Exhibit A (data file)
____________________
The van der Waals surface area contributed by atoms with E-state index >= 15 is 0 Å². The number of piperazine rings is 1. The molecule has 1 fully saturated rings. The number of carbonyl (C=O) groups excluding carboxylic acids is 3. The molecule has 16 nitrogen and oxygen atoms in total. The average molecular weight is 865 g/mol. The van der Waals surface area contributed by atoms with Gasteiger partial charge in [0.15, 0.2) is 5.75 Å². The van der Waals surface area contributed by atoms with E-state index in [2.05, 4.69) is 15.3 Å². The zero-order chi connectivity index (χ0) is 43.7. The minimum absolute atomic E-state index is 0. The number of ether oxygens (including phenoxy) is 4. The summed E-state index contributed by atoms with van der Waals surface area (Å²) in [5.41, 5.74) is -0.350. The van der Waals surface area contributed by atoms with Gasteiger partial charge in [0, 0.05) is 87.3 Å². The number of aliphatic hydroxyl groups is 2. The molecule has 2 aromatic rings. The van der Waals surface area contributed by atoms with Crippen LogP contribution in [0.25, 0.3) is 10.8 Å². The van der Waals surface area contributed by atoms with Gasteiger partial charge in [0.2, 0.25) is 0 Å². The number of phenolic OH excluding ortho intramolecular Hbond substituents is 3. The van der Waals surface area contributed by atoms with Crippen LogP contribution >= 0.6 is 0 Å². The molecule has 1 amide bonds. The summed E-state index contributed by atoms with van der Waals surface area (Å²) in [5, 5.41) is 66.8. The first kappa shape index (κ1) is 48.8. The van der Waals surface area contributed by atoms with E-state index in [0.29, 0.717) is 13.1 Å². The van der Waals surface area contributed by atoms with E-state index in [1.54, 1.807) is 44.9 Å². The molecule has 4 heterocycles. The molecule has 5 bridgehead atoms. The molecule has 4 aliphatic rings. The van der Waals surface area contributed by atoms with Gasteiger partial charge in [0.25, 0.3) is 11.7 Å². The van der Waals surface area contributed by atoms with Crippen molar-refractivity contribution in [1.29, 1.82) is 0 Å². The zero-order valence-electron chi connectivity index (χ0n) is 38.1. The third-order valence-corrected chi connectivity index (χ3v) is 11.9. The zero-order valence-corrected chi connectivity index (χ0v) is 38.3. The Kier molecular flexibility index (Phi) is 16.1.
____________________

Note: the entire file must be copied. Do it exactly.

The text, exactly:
The van der Waals surface area contributed by atoms with E-state index >= 15 is 0 Å². The number of piperazine rings is 1. The molecule has 1 fully saturated rings. The number of carbonyl (C=O) groups excluding carboxylic acids is 3. The molecule has 16 nitrogen and oxygen atoms in total. The average molecular weight is 865 g/mol. The van der Waals surface area contributed by atoms with Gasteiger partial charge in [0.15, 0.2) is 5.75 Å². The van der Waals surface area contributed by atoms with E-state index in [2.05, 4.69) is 15.3 Å². The zero-order chi connectivity index (χ0) is 43.7. The minimum absolute atomic E-state index is 0. The number of ether oxygens (including phenoxy) is 4. The summed E-state index contributed by atoms with van der Waals surface area (Å²) in [5.41, 5.74) is -0.350. The van der Waals surface area contributed by atoms with Gasteiger partial charge in [0, 0.05) is 87.3 Å². The number of aliphatic hydroxyl groups is 2. The molecule has 2 aromatic rings. The van der Waals surface area contributed by atoms with Crippen LogP contribution in [0.25, 0.3) is 10.8 Å². The van der Waals surface area contributed by atoms with Gasteiger partial charge in [0.2, 0.25) is 0 Å². The number of phenolic OH excluding ortho intramolecular Hbond substituents is 3. The van der Waals surface area contributed by atoms with Crippen LogP contribution >= 0.6 is 0 Å². The molecule has 1 amide bonds. The summed E-state index contributed by atoms with van der Waals surface area (Å²) in [5, 5.41) is 66.8. The first kappa shape index (κ1) is 48.8. The van der Waals surface area contributed by atoms with E-state index in [0.29, 0.717) is 13.1 Å². The van der Waals surface area contributed by atoms with E-state index in [1.54, 1.807) is 44.9 Å². The molecule has 4 heterocycles. The molecule has 5 bridgehead atoms. The molecule has 4 aliphatic rings. The van der Waals surface area contributed by atoms with Gasteiger partial charge in [0.25, 0.3) is 11.7 Å². The van der Waals surface area contributed by atoms with Crippen molar-refractivity contribution in [1.29, 1.82) is 0 Å². The zero-order valence-electron chi connectivity index (χ0n) is 38.1. The third-order valence-corrected chi connectivity index (χ3v) is 11.9. The zero-order valence-corrected chi connectivity index (χ0v) is 38.3. The Kier molecular flexibility index (Phi) is 16.1.